If your day begins with you crying in your car, in the car park at work, maybe the best thing to do is turn around and head home, and call in sick. Sadly that isn’t an option for Lisa, manager of a highway adjacent sports bar called Double Whammies.
Fighting to get through the day to the end of her shift, Lisa faces mouthy customers, over-eager new recruits and a heartless, permanently infuriated boss. Adding mumblecore reality to a Clerks-style set-up, director Andrew Bujalski wrangles laughs and even despairing screams in his latest feature.
Regina Hall delivers a powerhouse performance as Lisa, always teetering on the edge of a downward spiral. Lisa puts her girls ahead of everything else at the job, organising baby sitting, and holding car washes behind the owner’s back to raise money.
Her fatal flaw is her kindness, which Hall plays beautifully, tragically rising above her own struggles with a false air of unwavering strength. The events cluttering Lisa’s day are not quite predictable, but never outlandish – never beyond the realm of believability. That is Bujaliski’s MO: the camerawork is mostly still and non-adventurous, showing the world of these girls exactly how it is.
Though most of the narrative is viewed through Lisa’s eyes, Bujalski sets up a wonderful trio of perspectives in this localised hell. Contrasting Lisa’s pragmatism, Shayna McHayle’s outspoken Danyelle refuses to put up with what is thrown at the girls – the catalyst for meaningful change in their lives, whether for good or bad.
Maci, played by the permanently switched on Haley Lu Richardson, is an undying fire of optimistic energy, yet to be broken by the consistent torment of working life. Behind each of the girls, there is a sense of hopelessness, but a persistent drive to keep that hidden, not to let it take over their lives.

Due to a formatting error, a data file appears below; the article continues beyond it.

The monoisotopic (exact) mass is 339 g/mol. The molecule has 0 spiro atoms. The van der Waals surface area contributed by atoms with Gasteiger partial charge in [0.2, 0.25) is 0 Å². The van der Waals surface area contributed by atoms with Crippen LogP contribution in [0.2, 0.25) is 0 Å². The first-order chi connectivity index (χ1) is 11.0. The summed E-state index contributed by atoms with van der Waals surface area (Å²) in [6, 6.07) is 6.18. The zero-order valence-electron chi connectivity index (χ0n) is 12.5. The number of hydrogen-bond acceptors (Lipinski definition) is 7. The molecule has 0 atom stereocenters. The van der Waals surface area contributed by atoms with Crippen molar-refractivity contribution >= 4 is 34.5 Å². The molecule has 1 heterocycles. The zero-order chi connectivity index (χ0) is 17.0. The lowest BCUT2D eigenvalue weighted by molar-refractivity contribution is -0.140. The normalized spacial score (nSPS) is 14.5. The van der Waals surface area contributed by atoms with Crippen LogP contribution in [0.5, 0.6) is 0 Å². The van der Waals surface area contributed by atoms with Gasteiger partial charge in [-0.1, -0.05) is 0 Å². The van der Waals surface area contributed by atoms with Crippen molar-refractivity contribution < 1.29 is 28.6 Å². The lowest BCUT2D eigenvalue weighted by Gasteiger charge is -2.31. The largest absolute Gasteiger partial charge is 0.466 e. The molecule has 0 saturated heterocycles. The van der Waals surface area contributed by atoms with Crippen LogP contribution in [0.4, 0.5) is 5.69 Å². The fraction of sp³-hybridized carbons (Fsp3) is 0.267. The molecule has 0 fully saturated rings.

The problem with Bujalski’s film is that nothing ever hits hard enough. The bite of situation doesn’t leave a mark, perhaps because Bujalski doesn’t know what point he is trying to make. It may be enjoyable, and at times a bit of a struggle, to spend a day with these characters, but that doesn’t warrant a lasting meaning.
Even when the time comes for the girls to seek a little retribution, there is an anticlimactic sense of reservation. This might be a result of the lack of real stakes in the film: the girls are in need, certainly, but never desperate; their lives sad without approaching devastation. The reality of the film in this case inhibits fountains of emotion. Bujalski doesn’t quite find an interesting angle through which to portray a familiar, relatable story.
Where The Florida Project succeeded in its lens of youthful innocence, Support the Girls falls flat, hampered by Lisa’s stubborn helplessness. It is difficult to fully empathise with a character whose main obstacle is their own compassion – especially when it is so clearly stalling her life. Brilliantly committed performances from Hall, McHayle and Richardson don’t quite cover the fact that some overwhelming sympathetic access point is missing from Bujalski’s film
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